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Improving the Goodness-of-Fits Associated with the Current and Proposed Combat Active Replacement Factors (CARF) Methodology

Solano, Mario L.
Fonte: Monterey, California. Naval Postgraduate School Publicador: Monterey, California. Naval Postgraduate School
Tipo: Tese de Doutorado
Português
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The U.S. Marine Corps developed the Combat Active Replacement Factor (CARF) methodology as a way to obtain reliable logistics planning factors to aid in the estimation of equipment losses in future conflicts. The continuous evaluation and validation of these types of methodologies is considered of critical importance, since its effects directly impact combat effectiveness, supply chain management, logistics, acquisitions, and overall budgeting. This thesis analyzes a proposed methodology for use in calculating Explicitly Calculated CARFs (ECCs), making use of real-world Master Data Repository (MDR) data from previous low- and medium-intensity conflicts. As well, this thesis analyzes proposed regression models used in calculating Federal Supply Code (FSC) and Federal Supply Group (FSG) CARFs. We employ bootstrapping techniques in order to analyze the sensitivity of ECCs and find that as many of 70% may exhibit extreme sensitivity to reasonable changes in usage data. We employ Ordinary Least Squares regression models to estimate CARFs by FSC and FSG and obtain dramatically more CARFs relative to the draft methodology. Finally, a cross validation of a sample of the regression models reveals that CARFs generated from such models tend to vary substantially from their actual values.

Transforming the force : a comparative analysis of the Department of Defense's (DoD'S) Enterprise Resource Planning (ERP) systems

Hill, Charles W.
Fonte: Monterey, California. Naval Postgraduate School Publicador: Monterey, California. Naval Postgraduate School
Tipo: Tese de Doutorado Formato: xiv, 115 p. : ill. ;
Português
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Automated Information Systems (AIS) are Software systems that support administrative functions, such as accounting, payroll, finance, personnel, inventory control, logistics, and equipment and maintenance scheduling. An ERP system is a type of AIS that works to integrate all the different functional business areas of an organization. Since the 1990s, a large number of corporations have transitioned from legacy proprietary software to an ERP. The companies who have successfully made the transition have greatly benefited from the flow of information across the organization that is brought about by the ERP's ability to integrate the multi-dimensional data into a single common database. The current AIS environment of the DOD is marked by a lack of systems integration. Like industry, the DOD is looking to combat this environment with ERP systems. This thesis intends to document the history of the ERP implementations in the DOD. In addition, this thesis will highlight the different approaches each service is taking to complete their transitions. The thesis will also compare the plans of the services to the plans that successful corporations executed in their transitions to an ERP. By comparing the plans of the services to industry's guidelines on how to correctly implement an ERP...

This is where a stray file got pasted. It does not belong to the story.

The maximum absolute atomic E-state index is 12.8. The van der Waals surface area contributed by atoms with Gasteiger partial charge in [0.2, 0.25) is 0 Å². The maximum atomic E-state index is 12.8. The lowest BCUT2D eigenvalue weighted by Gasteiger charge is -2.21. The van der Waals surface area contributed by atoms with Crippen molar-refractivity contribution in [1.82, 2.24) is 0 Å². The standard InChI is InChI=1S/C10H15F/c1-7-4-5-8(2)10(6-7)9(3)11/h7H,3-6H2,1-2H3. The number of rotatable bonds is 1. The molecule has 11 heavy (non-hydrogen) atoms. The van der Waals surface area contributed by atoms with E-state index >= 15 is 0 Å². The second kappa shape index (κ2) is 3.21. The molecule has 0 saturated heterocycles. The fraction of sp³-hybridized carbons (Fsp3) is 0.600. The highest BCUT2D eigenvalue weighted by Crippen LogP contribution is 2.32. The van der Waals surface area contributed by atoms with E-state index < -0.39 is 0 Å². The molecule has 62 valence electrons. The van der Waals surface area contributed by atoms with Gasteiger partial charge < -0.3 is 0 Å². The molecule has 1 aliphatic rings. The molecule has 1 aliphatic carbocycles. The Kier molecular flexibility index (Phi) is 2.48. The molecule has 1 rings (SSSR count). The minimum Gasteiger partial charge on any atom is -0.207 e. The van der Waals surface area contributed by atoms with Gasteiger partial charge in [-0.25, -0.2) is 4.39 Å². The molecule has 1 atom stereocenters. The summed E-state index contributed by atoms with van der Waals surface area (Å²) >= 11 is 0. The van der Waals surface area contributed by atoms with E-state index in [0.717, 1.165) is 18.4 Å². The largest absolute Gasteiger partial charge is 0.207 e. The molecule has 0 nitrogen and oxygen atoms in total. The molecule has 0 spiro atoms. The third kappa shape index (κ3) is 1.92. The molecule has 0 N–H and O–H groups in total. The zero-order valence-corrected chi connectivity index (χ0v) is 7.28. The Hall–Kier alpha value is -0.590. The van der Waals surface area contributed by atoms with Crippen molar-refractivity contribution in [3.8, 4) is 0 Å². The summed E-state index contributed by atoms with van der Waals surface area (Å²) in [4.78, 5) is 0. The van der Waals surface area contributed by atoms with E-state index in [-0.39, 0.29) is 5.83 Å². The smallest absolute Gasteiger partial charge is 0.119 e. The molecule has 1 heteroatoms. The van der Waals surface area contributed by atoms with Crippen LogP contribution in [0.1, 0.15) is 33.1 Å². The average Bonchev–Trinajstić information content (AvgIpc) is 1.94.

An examination of the USMC Combat Active Replacement Factor (CARF) determination system

Lindsay, Glenn F.
Fonte: Monterey, California. Naval Postgraduate School Publicador: Monterey, California. Naval Postgraduate School
Tipo: Relatório
Português
Relevância na Pesquisa
42.40819%
Combat Active Replacement Factors, or CARFs, are logistics planning factors currently used by the U.S. Marine Corps as estimates of equipment losses in future conflicts. Adapted Army replacement factors are currently a prime source for CARF values, but verification of these values is difficult. This report examines two alternate means of estimating CARF values for comparative purposes. The first employs mean-time-to-loss estimates for various equipment types, and several scenario-oriented models are given for mapping these values into CARFs. Professional military judgement provides another way of estimating CARF values, and a procedure is given by which the judgment of many experts can be aggregated to provide CARF information. A demonstraction of the procedure is given, employing actual data from twenty-three judges who rated 'chance of loss' for twenty-one equipment types. Keywords: Replacement factor, combat losses, scaling; Naval Postgraduate School, Monterey, CA; http://archive.org/details/examinationofusm00lind; NA